Oppenheimer said that the iPhone 5 "remains by far the most popular iPhone" but that Apple is also happy with its iPhone 4 and 4S sales. Oppenheimer did not break out specific iPhone 5 sales vs. older models. In his comments during the company's earnings conference call, Cook said that Apple witnessed "significant growth" in iPhone 4 sales. He said that sales of less expensive, older iPhone models expanded during Apple's most recent quarter compared with previous quarters, and that Apple expects to continue to work on expanding and improving those lower-end sales. Cook said the iPhone 4 is suited to new smartphone customers and that "it's a great way for a buyer to get into the iOS ecosystem. The stickiness of the platform is huge."

In response to a question about possible saturation in the high-end smartphone market, Apple's Cook said he does see the potential for expansion in the segment. Specifically, he said Apple is planning to release new products in both existing and new categories to drive sales, and he expects Apple to expand distribution via channels including new wireless carriers and new retail stores. Finally, Cook said Apple expects to increase sales into the enterprise segment. "I think we have lots of growth opportunity," he concluded.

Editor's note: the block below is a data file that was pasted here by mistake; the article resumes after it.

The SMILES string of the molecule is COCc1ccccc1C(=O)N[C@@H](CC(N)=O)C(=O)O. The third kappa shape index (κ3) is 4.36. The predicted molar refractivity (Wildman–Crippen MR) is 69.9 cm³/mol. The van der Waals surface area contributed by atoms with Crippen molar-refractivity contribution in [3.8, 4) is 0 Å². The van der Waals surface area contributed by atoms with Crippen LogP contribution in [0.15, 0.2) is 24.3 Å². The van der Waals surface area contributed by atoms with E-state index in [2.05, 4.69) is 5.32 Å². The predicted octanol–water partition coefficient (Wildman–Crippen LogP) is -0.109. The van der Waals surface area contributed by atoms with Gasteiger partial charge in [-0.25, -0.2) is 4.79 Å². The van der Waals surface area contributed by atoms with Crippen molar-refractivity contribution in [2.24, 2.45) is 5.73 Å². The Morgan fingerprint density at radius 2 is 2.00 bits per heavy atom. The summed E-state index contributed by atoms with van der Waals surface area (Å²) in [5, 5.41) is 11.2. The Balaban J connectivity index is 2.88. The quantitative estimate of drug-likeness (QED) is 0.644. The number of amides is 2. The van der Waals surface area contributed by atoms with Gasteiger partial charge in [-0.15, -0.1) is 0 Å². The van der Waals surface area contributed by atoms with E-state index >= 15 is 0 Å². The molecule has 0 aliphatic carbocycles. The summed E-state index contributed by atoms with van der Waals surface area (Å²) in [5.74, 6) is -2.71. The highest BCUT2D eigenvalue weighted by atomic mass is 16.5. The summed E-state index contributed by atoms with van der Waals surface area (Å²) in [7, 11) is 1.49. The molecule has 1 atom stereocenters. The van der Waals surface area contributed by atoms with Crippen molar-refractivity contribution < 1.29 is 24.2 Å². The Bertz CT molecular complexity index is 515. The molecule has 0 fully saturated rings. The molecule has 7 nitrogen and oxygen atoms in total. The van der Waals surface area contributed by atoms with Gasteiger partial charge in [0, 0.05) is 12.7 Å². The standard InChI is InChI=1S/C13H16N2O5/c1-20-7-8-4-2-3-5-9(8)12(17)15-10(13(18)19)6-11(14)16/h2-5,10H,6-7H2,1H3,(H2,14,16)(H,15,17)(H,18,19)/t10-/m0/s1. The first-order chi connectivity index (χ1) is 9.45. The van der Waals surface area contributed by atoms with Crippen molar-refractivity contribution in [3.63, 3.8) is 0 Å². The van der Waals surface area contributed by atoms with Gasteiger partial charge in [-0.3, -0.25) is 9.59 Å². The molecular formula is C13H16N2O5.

Apple shipped 37.4 million iPhones and 19.5 million iPads in the first quarter of this year, the company's fiscal 2013 second quarter. In its most recent fiscal 2013 third quarter, Apple shipped 31.2 million iPhones and 14.6 million iPads. A year ago Apple shipped 17 million iPads.

Oppenheimer also offered a few quick stats on Apple's iOS progress. He said the company now counts a total of 900,000 iOS apps, of which 375,000 are intended for the iPad. He said that Apple has paid a total of $11 billion to its iOS developers, and half of that figure has been paid during the past 12 months. Oppenheimer said Apple counts 320 million iCloud accounts and has transmitted 900 billion iMessages and 8 trillion push notifications.